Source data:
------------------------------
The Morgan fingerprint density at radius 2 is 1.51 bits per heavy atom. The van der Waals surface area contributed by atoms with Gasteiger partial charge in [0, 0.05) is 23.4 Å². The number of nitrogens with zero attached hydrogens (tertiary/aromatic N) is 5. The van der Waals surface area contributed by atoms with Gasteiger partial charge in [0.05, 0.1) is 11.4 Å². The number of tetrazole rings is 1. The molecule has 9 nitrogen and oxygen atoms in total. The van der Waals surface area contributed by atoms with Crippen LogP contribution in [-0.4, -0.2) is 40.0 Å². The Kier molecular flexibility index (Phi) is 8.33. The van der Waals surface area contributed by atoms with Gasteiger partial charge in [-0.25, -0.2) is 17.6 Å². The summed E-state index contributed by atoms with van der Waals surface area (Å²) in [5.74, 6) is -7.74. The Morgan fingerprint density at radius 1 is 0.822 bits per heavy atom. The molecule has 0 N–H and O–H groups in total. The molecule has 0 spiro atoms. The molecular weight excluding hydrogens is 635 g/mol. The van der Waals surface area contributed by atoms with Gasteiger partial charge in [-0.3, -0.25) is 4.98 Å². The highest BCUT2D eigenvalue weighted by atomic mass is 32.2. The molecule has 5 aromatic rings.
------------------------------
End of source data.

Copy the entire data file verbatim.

The Morgan fingerprint density at radius 2 is 1.51 bits per heavy atom. The van der Waals surface area contributed by atoms with Gasteiger partial charge in [0, 0.05) is 23.4 Å². The number of nitrogens with zero attached hydrogens (tertiary/aromatic N) is 5. The van der Waals surface area contributed by atoms with Gasteiger partial charge in [0.05, 0.1) is 11.4 Å². The number of tetrazole rings is 1. The molecule has 9 nitrogen and oxygen atoms in total. The van der Waals surface area contributed by atoms with Crippen LogP contribution in [-0.4, -0.2) is 40.0 Å². The Kier molecular flexibility index (Phi) is 8.33. The van der Waals surface area contributed by atoms with Gasteiger partial charge in [-0.25, -0.2) is 17.6 Å². The summed E-state index contributed by atoms with van der Waals surface area (Å²) in [5.74, 6) is -7.74. The Morgan fingerprint density at radius 1 is 0.822 bits per heavy atom. The molecule has 0 N–H and O–H groups in total. The molecule has 0 spiro atoms. The molecular weight excluding hydrogens is 635 g/mol. The van der Waals surface area contributed by atoms with Gasteiger partial charge in [-0.3, -0.25) is 4.98 Å². The highest BCUT2D eigenvalue weighted by atomic mass is 32.2. The molecule has 5 aromatic rings.